In music, composers inspired from Ottoman janissary band music and Oriental themes began to be heard in balls and festivities. Mozart, Haydn and Beethoven have “Alla Turca-style” compositions. Another interesting account is that during the wedding of Austrian princess Maria Josepha and Saxonia Prince Friedrich August in 1719, a large group of young people in janissary uniform and “moustache a la Turque” performed a show. The ship that brought the bride and the wedding venue was also inspired from Ottoman-style. The Ottoman-Austria wars made traditional Turkish coffee (“Türkentrank”) popular in Europe, notably in Paris through war captives. Some cafes inspired from the Turkish-style made a common point of intellectuals and socialites, even became a symbol of Paris.
All in all, European architecture, design and even daily items had their share from Turquerie fashion. The Belvedere Palace’s side domes looking as if they were covered by tasseled tent or the Karlskirche, which has towers reminiscent of minarets are some the examples of this trend. In 1785, a mosque built in the Scwetzinger Palace’s garden is another illustration of the Western world’s interest to the East.
Work depicting aristocrat as a young poet will remain on view at Powis Castle in Wales.
One of the finest British miniatures, by Isaac Oliver, has been bought by the National Trust. Valued at £5.2m, it has been acquired for £2.1m, because of tax concessions on a sale to a public collection. Even at the lower figure, it is probably a record price for a British miniature.
Depicting Edward Herbert, 1st Baron Herbert of Cherbury, the miniature (around 1610-14) will remain on display at the National Trust-owned Powis Castle, near Welshpool in Wales. The sitter was a poet, philosopher and statesman. He is shown as a fashionable and melancholic young lover with his head resting on his hand, as he lies stretched out on the banks of a stream in a shady forest. His shield includes a bleeding heart.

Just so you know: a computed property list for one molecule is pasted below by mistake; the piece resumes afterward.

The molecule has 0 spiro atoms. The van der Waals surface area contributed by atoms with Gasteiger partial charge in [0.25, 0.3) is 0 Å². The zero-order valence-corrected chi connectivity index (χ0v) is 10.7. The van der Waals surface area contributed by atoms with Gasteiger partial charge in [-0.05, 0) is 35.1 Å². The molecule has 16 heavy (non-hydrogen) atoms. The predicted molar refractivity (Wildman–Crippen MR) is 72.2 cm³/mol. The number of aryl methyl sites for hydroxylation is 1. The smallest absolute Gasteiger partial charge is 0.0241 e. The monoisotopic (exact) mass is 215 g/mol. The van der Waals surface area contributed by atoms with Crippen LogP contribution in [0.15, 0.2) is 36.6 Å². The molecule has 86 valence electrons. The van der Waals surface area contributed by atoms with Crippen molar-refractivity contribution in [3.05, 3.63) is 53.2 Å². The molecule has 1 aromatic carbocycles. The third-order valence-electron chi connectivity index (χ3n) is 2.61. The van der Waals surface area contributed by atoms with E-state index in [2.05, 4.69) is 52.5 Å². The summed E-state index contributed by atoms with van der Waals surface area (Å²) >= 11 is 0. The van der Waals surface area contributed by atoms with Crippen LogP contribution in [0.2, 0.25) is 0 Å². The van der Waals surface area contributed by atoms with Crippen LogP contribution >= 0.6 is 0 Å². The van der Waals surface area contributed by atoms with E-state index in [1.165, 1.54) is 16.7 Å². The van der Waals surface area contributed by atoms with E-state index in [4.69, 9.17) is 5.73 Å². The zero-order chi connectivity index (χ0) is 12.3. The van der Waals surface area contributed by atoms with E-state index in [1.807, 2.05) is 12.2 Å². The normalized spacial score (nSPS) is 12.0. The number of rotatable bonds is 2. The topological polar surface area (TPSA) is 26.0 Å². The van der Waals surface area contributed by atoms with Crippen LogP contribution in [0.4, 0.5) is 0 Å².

Although the private seller is not being identified, it is believed to be a descendant of the sitter’s family, now the Earls of Powis. The acquisition was supported with grants from the National Heritage Memorial Fund (£1.5m) and the Art Fund (£300,000), along with the remainder raised by the National Trust. The sale was arranged by the London-based agent Omnia Art.
The Oliver miniature now requires conservation to consolidate the paint, since there are some slightly loose surfaces. The pigments will be examined to determine their light sensitivity. This work will be done in the coming months. The miniature is then likely to be lent to several venues before returning to Powis Castle. It will not go back to the library, but will have its own special display.
Four Clive of India treasures from Powis Castle were sold off by the Earl of Powis’s family in 2004 at Christie’s, fetching £4.7m.
PARIS — The square at the center of the Louvre, dominated by I.M. Pei’s glass pyramid, was desolate early Friday morning, save for a few tourists taking selfies.
The museum was closed to visitors, as Parisexperienced its worst flooding since 1982 — but inside, staff members and volunteers had worked around the clock to remove artworks from the threat of the rising waters of the Seine River.
I was part of a small group of journalists whom the French culture minister, Audrey Azoulay; the museum’s president, Jean-Luc Martinez; and other officials took on a tour of the strangely vacant museum on Friday afternoon. (Broadcast journalists were given priority; we scribblers tagged behind, straining to hear what was said.)
We were led through the Denon Wing, home of the “Mona Lisa” and usually the most crowded of the museum’s three wings. Rooms packed with Renaissance and Baroque Italian masterpieces were ghostly. The “Winged Victory of Samothrace” was bereft of its usual admirers.
Inside the galleries containing Greek and Roman antiquities, the situation was more chaotic. Near the 2,200-year-old “Venus de Milo,” storage boxes were piled atop one another. Boxes completely encircled some sculptures, like one of a crouching Aphrodite from the third century B.C.
At the other end of the room, the goddess of wisdom, Athena, kept an eye on the metal drawers stacked to her side. The Hellenistic gallery had become just another storage room for treasures from elsewhere in the Louvre.